The new Red Army disposing of its mechanised brigades, motorised troops, modernised artillery and expanding chemical warfare arm, still existed under the old Fnmze system of a small cadre force and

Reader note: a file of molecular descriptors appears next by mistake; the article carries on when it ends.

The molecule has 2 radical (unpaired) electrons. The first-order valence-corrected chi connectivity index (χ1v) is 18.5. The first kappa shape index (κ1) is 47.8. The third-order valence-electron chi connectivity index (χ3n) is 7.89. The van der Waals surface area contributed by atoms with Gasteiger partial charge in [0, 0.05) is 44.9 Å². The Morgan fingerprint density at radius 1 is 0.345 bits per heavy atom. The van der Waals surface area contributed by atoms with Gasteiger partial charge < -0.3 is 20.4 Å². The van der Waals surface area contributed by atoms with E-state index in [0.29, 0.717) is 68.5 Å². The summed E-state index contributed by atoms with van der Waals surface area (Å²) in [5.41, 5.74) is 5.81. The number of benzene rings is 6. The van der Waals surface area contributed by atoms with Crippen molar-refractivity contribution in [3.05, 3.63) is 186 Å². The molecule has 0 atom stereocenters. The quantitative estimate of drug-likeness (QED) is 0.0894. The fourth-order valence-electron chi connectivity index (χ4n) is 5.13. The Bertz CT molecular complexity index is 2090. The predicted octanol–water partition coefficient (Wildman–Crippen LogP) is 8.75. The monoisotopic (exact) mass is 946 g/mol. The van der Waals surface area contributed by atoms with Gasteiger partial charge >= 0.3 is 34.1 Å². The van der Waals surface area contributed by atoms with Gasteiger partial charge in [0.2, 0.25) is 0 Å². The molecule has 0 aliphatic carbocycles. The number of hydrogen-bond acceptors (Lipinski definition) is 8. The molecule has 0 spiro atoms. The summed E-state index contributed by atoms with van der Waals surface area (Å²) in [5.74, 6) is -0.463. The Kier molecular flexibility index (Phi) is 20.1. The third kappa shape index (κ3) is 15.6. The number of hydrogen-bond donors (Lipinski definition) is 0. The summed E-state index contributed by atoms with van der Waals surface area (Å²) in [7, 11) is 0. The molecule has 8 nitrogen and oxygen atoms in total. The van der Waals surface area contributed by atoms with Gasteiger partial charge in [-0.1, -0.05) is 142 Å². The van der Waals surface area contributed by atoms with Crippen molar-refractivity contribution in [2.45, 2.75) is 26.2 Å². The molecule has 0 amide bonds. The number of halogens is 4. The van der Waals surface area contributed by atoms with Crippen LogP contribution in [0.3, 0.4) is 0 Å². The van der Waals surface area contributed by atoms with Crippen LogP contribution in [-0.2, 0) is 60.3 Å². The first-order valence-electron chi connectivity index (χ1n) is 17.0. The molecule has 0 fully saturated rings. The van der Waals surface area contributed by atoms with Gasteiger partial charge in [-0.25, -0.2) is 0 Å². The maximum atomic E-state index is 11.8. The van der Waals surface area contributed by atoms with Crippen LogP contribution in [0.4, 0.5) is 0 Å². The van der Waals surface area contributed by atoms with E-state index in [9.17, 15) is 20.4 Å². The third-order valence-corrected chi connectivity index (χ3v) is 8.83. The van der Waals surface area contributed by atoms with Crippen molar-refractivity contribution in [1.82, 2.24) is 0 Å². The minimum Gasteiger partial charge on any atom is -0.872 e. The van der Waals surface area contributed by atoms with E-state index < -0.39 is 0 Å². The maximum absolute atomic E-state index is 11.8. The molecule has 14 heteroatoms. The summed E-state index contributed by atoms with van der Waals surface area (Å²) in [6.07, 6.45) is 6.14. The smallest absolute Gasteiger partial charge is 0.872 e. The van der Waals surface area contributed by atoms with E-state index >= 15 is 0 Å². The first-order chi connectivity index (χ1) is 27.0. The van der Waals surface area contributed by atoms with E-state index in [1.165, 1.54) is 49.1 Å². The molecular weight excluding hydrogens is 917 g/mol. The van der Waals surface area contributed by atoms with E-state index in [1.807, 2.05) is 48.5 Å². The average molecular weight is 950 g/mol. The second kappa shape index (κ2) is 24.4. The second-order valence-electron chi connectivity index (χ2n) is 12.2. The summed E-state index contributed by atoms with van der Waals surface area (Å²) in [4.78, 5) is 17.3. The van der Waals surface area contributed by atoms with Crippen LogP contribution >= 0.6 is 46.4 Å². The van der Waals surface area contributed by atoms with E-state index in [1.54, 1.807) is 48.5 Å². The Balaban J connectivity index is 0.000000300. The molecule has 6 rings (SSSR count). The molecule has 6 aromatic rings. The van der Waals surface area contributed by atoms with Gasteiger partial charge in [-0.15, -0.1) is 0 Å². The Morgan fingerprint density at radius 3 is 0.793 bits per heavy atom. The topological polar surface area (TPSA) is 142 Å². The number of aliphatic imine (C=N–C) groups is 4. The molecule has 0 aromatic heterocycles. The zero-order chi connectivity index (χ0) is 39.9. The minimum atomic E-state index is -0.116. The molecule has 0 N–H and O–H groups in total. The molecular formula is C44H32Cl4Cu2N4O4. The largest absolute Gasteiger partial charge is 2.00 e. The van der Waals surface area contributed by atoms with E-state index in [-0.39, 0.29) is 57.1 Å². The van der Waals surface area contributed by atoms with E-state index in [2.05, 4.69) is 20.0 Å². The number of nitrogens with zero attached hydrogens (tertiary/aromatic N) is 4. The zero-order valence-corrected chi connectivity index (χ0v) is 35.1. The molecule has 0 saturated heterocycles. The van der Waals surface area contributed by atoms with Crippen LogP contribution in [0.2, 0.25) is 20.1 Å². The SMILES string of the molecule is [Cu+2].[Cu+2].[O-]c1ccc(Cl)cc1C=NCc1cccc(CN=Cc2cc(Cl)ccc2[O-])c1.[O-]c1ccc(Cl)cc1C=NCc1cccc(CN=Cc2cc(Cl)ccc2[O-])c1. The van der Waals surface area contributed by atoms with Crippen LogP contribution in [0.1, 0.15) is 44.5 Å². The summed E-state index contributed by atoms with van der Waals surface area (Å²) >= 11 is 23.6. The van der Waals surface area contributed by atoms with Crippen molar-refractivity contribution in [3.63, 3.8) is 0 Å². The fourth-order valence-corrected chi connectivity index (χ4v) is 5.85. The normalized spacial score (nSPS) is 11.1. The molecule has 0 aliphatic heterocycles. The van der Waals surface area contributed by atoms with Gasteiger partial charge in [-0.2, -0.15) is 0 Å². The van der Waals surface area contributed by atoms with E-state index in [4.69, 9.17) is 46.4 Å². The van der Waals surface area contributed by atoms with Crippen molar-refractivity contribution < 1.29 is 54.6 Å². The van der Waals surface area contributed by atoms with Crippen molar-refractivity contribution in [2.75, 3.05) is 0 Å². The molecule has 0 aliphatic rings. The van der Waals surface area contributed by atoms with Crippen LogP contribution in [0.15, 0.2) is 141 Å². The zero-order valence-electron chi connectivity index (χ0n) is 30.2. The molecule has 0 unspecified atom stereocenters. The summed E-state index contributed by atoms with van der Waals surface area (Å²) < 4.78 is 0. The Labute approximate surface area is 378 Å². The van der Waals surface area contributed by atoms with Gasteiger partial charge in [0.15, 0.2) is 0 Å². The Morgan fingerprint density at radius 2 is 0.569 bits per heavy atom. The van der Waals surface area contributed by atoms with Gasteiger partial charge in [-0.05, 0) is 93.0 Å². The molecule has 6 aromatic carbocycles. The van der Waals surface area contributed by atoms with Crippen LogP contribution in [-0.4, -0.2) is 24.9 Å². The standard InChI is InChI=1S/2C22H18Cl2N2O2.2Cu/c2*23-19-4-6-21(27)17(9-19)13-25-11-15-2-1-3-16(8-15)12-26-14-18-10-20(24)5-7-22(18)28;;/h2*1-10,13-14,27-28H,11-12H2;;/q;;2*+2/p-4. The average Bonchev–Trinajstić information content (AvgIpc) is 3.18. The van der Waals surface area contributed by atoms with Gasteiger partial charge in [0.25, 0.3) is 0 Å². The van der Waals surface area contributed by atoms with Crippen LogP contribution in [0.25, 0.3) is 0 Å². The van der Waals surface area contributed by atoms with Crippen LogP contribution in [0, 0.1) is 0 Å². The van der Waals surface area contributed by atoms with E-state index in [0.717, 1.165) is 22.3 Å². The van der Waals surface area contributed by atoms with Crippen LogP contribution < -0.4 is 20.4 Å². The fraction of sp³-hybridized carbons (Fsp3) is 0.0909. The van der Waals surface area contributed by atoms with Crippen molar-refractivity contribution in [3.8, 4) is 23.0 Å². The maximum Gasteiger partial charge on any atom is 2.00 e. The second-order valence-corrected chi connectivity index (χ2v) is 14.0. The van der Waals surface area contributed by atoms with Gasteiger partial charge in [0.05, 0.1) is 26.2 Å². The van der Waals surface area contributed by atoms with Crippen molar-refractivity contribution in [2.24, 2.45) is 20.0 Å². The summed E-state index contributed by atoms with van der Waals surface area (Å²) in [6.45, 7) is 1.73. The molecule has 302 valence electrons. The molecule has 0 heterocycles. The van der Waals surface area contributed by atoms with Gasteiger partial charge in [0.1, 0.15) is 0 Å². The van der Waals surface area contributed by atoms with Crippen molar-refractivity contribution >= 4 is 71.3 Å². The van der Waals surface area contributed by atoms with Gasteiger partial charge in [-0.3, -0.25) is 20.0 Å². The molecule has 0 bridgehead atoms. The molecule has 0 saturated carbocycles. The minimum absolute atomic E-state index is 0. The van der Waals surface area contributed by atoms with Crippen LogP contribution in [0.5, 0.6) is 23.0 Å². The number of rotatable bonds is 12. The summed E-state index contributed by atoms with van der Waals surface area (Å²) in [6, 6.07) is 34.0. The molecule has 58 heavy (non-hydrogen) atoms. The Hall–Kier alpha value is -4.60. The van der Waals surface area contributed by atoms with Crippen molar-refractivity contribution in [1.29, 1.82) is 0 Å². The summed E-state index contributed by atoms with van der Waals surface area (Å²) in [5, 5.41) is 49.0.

territorial reserves. In all, the Fnmze scheme had served the Red Army well during a troubled period. To a stable organisational form had been added the advantage of introducing the initial modifications needed to fit in varying technical changes. It had been a successful compromise with the facts of a grim economic situation, when the Red Army had been almost strangled with purse-strings. But at once it had been apparent that the system would not work very easily for technical units, not to mention aviation on any large scale. Well-suited to a large infantry mass, which could be broken down more successfully into a small cadre force and a large part-time training scheme, the technical revolution rendered it obsolete and inefficient. Nor could such a small cadre force properly carry out the defence duties comlected with two long and difficult frontiers. It was not surprising that during the crises in the Far East the military command had been forced to follow dutifully, if not always willingly, in the path trodden out by Stalin and his diplomats. The props of the security of Rapallo had been rudely knocked away in the west, and it might be that the Red Army would have to face the Reichswehr not in the training camps but in war.